MEREKI shopping centre’s bus terminus in Warren Park D, about 10 kilometres north of Harare’s central business district, was once vibrant and an epic scene.
With lush green and well-maintained lawns, a neatly-groomed bus terminus and a leafy hillside in its background, it presented a visually striking scene.
Today, the area is cluttered with abandoned vehicles and reeks of waste, a stark contrast to its former self.
The bus terminus now resembles a run-down shack and the lush hillside vegetation is being destroyed by sand poachers.
The hills, ravaged daily by careless excavation, cry out for rescue with their biodiversity at risk.
This environmental degradation distresses locals, including 51-year-old cobbler Asima Kapill, popularly known in the area as Banda.
Seated on a dilapidated chair against a fading Harare City Council stall, he skilfully breathes a new lease of life on tired shoes.
“I arrived in Warren Park D in 1996 and my workspace was as neat as a well-maintained office,” he said.
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“Now, it has all changed, leaving me wondering what went wrong. I reflect on my personal journey than the environmental decline here.
“I once had control over my destiny, vibrant like the former green hills, but life took unexpected turns, leading to my current situation.”
During the interview, Kapill frequently changed his sitting position because of discomfort from his left prosthetic leg.
Prosthetic legs are medical devices designed to replace limbs often used by people who would have lost a leg due to injury, illness or congenital conditions.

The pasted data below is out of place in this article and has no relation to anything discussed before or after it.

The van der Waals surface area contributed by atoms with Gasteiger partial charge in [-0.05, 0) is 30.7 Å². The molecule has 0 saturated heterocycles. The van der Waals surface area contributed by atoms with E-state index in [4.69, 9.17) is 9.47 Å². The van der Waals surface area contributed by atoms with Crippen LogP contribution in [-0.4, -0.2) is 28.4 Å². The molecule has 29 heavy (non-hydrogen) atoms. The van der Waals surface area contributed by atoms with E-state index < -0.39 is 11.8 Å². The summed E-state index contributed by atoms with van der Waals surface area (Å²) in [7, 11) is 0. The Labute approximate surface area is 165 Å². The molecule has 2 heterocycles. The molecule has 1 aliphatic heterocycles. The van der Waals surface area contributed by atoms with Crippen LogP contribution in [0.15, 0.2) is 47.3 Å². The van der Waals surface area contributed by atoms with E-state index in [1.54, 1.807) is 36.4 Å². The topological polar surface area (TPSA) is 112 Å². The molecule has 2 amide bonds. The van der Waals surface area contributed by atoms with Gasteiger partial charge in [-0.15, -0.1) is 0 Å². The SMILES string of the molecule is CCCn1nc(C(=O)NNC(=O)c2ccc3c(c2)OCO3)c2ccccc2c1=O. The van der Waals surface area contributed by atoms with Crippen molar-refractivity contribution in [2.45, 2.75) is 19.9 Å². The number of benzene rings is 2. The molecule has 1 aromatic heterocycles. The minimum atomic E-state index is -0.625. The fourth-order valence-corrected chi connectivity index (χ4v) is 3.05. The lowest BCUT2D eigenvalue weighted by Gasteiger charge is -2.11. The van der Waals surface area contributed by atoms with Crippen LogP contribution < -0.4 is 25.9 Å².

A prosthetic leg restores the function and appearance of a natural leg, enabling walking, running and other activities carried out by able-bodied people.
Kapill emotionally recounts his journey to living with a disability and the numerous challenges he and others in similar situations face.
Born in 1971 at the then New Market Farm, otherwise known as Makoromokwa Farm in Zvimba, Mashonaland West province, Kapill had an abnormal childhood.
“I could not walk due to bent legs, a condition that distressed my parents. They never gave up on me, a kindness I deeply appreciate, unlike many parents who neglect their disabled children,” he said.
Prominent musician Talent (Chipo) Muchegwa’s father neglected her on the very day she was born.
In a separate incident, one Michael Moyo abandoned his wife Viola Mashaire and their three daughters, blaming Viola for giving birth to two children with Osteogenesis Imperfecta.
This rare genetic disorder causes brittle bones that break easily.
“He refused to get them birth certificates, not wanting his name linked with disability and clearly said he does not love them,” said Mashaire.
Her daughter Anisha added: “We want our father to know we are capable like other children. Despite his choices, we still care and wish to talk to him.”
However, Kapill's parents’ determination paid off, securing funds for surgery that enabled him to walk normally.